When dealing with date and time values, one of the more common (and complex) tasks involves performing addition and subtraction operations on these values. However, with MySQL's powerful date and time API taking care of all the minor adjustments for you, manipulating date and time data is no longer the tedious and time-consuming process it used to be. Find out why, inside.
When dealing with temporal data, one of the more common (and complex) tasks involves performing addition and subtraction operations on date and time values. Consider, for example, the simple task of calculating a date 91 days hence. Usually, in order to do this with any degree of precision, you need to factor in a number of different variables: the month you're in, the number of days in that month, the number of days in the months following, whether or not the current year is a leap year, and so on.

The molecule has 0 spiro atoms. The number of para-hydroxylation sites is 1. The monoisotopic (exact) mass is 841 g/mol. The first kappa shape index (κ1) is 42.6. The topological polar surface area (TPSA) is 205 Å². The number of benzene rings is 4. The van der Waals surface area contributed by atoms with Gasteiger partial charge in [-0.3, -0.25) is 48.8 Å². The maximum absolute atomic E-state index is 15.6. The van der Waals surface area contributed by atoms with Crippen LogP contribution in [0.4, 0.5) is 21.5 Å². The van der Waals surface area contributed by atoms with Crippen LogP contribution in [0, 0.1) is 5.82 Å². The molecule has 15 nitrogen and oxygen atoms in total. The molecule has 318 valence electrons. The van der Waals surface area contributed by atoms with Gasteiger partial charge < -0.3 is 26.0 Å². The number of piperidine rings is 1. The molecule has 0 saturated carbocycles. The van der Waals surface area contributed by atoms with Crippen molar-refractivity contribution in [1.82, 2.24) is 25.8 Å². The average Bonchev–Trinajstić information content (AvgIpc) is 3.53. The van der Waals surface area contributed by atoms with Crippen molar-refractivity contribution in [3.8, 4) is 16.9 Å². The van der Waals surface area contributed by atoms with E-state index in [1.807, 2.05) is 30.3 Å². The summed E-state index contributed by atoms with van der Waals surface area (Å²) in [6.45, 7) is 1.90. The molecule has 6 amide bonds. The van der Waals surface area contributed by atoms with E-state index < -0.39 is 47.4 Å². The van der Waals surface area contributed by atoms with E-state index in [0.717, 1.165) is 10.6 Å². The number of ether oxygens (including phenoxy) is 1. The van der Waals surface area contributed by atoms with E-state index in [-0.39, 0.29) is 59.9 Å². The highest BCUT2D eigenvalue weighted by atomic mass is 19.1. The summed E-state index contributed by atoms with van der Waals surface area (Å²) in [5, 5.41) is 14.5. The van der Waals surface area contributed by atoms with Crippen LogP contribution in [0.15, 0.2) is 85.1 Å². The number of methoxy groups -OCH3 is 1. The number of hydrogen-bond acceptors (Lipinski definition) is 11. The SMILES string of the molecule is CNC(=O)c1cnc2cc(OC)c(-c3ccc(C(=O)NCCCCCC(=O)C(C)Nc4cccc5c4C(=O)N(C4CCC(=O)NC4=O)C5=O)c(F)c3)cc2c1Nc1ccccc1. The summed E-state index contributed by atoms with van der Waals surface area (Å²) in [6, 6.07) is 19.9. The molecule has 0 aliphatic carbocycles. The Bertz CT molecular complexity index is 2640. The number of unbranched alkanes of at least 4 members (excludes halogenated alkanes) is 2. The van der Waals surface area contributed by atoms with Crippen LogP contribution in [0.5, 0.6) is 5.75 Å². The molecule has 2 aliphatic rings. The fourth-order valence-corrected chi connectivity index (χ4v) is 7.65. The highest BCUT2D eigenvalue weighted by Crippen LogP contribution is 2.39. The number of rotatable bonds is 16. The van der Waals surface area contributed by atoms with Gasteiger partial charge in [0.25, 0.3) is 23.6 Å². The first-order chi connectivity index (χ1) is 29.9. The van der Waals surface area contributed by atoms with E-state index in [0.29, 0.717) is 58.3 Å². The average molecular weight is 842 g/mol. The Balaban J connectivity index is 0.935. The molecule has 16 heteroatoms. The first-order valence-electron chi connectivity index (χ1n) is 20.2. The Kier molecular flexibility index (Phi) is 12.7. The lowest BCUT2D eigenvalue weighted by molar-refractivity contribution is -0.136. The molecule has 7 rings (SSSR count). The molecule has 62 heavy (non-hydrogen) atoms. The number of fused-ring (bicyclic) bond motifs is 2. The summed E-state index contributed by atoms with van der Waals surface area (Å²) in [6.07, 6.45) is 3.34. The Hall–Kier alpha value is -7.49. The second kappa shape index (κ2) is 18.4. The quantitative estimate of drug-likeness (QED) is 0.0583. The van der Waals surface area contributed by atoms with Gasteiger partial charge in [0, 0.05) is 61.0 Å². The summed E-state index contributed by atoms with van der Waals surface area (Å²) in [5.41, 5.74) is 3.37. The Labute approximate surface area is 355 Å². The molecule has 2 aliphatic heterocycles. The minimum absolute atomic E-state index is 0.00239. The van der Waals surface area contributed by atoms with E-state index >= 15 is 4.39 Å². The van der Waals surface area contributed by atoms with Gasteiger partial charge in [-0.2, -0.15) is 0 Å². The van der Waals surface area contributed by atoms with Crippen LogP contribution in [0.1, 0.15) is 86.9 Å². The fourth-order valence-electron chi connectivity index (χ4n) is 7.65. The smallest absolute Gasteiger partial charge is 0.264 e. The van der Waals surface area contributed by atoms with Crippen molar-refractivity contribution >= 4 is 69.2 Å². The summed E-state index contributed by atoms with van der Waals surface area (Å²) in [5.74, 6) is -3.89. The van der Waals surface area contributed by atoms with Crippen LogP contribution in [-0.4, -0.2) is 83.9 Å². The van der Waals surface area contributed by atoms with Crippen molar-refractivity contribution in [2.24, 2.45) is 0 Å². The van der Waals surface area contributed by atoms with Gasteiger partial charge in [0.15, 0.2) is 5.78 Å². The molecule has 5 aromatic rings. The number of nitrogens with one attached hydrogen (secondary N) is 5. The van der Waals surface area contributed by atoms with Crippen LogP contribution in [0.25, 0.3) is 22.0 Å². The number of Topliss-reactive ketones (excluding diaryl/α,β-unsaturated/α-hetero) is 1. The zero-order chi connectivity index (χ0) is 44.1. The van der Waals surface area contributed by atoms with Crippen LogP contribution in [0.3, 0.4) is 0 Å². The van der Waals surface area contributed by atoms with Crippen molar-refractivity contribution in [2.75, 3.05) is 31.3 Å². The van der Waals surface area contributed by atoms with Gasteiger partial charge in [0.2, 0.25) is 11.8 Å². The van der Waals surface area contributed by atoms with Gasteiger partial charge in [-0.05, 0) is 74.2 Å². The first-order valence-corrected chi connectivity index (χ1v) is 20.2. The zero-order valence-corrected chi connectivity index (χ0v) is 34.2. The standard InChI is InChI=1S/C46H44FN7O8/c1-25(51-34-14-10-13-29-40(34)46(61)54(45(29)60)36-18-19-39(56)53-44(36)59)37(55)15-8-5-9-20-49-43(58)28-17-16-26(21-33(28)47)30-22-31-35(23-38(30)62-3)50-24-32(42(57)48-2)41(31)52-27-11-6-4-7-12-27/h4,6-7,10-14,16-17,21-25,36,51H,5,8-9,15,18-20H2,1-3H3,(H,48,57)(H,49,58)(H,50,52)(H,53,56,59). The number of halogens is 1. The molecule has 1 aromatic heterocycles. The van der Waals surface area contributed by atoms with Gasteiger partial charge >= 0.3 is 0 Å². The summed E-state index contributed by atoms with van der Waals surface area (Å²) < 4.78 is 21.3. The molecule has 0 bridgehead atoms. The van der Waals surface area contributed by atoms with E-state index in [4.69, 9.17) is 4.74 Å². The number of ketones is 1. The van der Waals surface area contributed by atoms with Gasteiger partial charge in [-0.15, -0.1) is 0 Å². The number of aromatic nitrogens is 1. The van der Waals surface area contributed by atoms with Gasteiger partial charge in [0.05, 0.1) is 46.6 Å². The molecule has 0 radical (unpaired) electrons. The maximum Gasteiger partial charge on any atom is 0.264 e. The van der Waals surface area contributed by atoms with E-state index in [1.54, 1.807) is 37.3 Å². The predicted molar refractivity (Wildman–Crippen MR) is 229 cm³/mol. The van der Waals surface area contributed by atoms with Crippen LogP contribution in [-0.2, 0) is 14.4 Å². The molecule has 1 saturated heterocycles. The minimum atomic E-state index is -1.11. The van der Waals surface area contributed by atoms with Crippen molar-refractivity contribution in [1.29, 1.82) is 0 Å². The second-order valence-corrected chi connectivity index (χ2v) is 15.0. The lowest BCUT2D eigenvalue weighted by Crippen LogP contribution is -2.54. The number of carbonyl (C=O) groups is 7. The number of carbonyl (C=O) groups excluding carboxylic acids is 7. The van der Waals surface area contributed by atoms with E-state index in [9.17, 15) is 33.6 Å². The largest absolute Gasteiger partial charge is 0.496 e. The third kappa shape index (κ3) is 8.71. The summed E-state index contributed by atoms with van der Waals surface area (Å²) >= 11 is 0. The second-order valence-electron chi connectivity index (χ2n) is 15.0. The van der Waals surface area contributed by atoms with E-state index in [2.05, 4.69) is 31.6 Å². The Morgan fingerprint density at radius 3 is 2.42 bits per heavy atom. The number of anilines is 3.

Writing code to perform such calculations quickly becomes both tedious and complicated. What is really needed in such situations is a date API that supports such date arithmetic, one that takes care of the numerous minor adjustments that have to be made when adding and subtracting intervals to date and time values.
Fortunately, MySQL comes with just such an API, in the form of six functions designed specifically to perform calculations on date and time values. Here they are:
TO_DAYS() - calculates the day number corresponding to a specific date
FROM_DAYS() - calculates the date corresponding to a day number
DATE_ADD() - adds a specified interval to a date and returns a new date
DATE_SUB() - subtracts a specified interval from a date and returns a new date
PERIOD_DIFF() - calculates the difference (in months) between two dates
PERIOD_ADD() - adds an interval (in months) to a date and returns a new date